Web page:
The Goo

A killer blog

It's a topic of conversation that we see popping up in forums and Facebook groups regarding PCV system goo and the concern with how it's dangerous. We had posted this earlier in the year, but it's still relevant information. The photo is from my 2012 STi with >60k miles, stock at the time, and 60% of the miles are from a 6 mile commute to work every day. It's funny how a few pics and some disgust can grow into a farce. Not picking on anyone specifically here, this internet folklore goes back to the beginning of car forums and the ease of posting digital images. The misinformation has become so prominent, some product marketing has even used it as part of their marketing campaign; protect your engine from harmful 'goo'! I recommend avoiding such product suppliers, as they are either preying on fear or don't understand the process their own product is involved in.

The 'goo' as it's often described, is nothing more than a byproduct of internal combustion engines. It's produced by the engine and is EVERYWHERE within it. It also accumulates to a level on EVERYTHING inside the engine. This happens no matter what catch can or A/O separator (or combination) you may have on your car. Surfaces exposed to cold (like the oil fill tube pic included here) will accumulate it faster, but the accumulation is more based on driving conditions and environment (how far you commute, what the car is used for, etc..) than anything else. In fact, any part of the PCV system that is away from heat (metal surfaces off the engine like the PCV crossover lines, PCV lines, and even lines running your can/separator will accumulate it. The more non-hot stuff you add, the more it will accumulate in those areas. On the internals, or with can's separators in general, heated or not, the hotter the engine (operational and environmental), the less goo will accumulate on surfaces. That does not mean it's not there. Another not so well known fact is that this 'goo' is not detrimental to the engine... at all! It's been in engines for over 100 years.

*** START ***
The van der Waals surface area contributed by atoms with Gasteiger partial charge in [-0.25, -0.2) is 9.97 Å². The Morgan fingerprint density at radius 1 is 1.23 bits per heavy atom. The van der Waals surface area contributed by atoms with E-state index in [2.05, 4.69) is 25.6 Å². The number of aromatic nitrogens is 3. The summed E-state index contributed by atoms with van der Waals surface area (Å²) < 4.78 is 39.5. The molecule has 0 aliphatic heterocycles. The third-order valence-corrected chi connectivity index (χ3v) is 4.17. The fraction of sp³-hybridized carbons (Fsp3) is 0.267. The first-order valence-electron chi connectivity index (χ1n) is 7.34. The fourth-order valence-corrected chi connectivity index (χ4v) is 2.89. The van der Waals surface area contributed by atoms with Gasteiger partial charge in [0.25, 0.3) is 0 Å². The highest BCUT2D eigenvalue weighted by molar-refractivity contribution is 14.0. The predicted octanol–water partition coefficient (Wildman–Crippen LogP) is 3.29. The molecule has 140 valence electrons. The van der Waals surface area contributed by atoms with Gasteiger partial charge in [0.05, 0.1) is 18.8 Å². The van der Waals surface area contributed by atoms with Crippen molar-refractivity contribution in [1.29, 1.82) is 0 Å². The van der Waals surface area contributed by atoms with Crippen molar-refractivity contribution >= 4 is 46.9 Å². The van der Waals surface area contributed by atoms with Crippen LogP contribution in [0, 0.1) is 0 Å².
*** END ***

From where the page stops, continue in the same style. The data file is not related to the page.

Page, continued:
Come to think of it... the goo can be detrimental occaisionally. Under just the right conditions, it can accumulate to a level that can inhibit flow through the plumbing. Keep in mind you need to have a very specific set of conditions, and it's VERY rare. I've mostly seen it on stock cars (Subaru and non-Subaru), but I'd think adding a can or separator and increasing that number and length of lines susceptible to clogging, would be a step in the wrong direction if you were trying to avoid it. Then again, if you're the kind of guy to has installed one of these devices, you're probably pretty in touch with your car, keeping up with maintenance, checking the condition of things, etc. so it's likely a moot point.